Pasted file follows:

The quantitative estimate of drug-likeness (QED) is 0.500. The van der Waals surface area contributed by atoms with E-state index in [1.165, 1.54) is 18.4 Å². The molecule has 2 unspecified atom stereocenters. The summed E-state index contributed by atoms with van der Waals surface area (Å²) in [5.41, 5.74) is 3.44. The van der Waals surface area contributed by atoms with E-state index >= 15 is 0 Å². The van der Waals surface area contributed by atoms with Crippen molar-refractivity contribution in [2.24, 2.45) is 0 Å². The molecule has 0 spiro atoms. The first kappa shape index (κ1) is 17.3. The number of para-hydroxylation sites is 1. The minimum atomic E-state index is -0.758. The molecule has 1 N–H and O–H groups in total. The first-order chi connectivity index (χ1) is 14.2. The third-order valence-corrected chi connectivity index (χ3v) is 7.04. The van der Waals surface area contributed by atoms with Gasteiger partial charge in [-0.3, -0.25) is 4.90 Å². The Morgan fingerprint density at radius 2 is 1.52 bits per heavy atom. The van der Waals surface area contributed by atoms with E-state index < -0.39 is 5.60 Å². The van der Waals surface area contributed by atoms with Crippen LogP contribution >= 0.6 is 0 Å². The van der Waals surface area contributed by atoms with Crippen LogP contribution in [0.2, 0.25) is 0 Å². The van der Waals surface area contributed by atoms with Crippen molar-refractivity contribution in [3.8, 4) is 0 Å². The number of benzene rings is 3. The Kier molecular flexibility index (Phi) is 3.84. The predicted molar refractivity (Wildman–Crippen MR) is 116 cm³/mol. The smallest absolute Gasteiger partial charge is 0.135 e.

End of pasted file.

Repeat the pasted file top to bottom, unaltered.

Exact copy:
The quantitative estimate of drug-likeness (QED) is 0.500. The van der Waals surface area contributed by atoms with E-state index in [1.165, 1.54) is 18.4 Å². The molecule has 2 unspecified atom stereocenters. The summed E-state index contributed by atoms with van der Waals surface area (Å²) in [5.41, 5.74) is 3.44. The van der Waals surface area contributed by atoms with E-state index >= 15 is 0 Å². The van der Waals surface area contributed by atoms with Crippen molar-refractivity contribution in [2.24, 2.45) is 0 Å². The molecule has 0 spiro atoms. The first kappa shape index (κ1) is 17.3. The number of para-hydroxylation sites is 1. The minimum atomic E-state index is -0.758. The molecule has 1 N–H and O–H groups in total. The first-order chi connectivity index (χ1) is 14.2. The third-order valence-corrected chi connectivity index (χ3v) is 7.04. The van der Waals surface area contributed by atoms with Gasteiger partial charge in [-0.3, -0.25) is 4.90 Å². The Morgan fingerprint density at radius 2 is 1.52 bits per heavy atom. The van der Waals surface area contributed by atoms with E-state index < -0.39 is 5.60 Å². The van der Waals surface area contributed by atoms with Crippen LogP contribution >= 0.6 is 0 Å². The van der Waals surface area contributed by atoms with Crippen LogP contribution in [0.2, 0.25) is 0 Å². The van der Waals surface area contributed by atoms with Crippen molar-refractivity contribution in [3.8, 4) is 0 Å². The number of benzene rings is 3. The Kier molecular flexibility index (Phi) is 3.84. The predicted molar refractivity (Wildman–Crippen MR) is 116 cm³/mol. The smallest absolute Gasteiger partial charge is 0.135 e.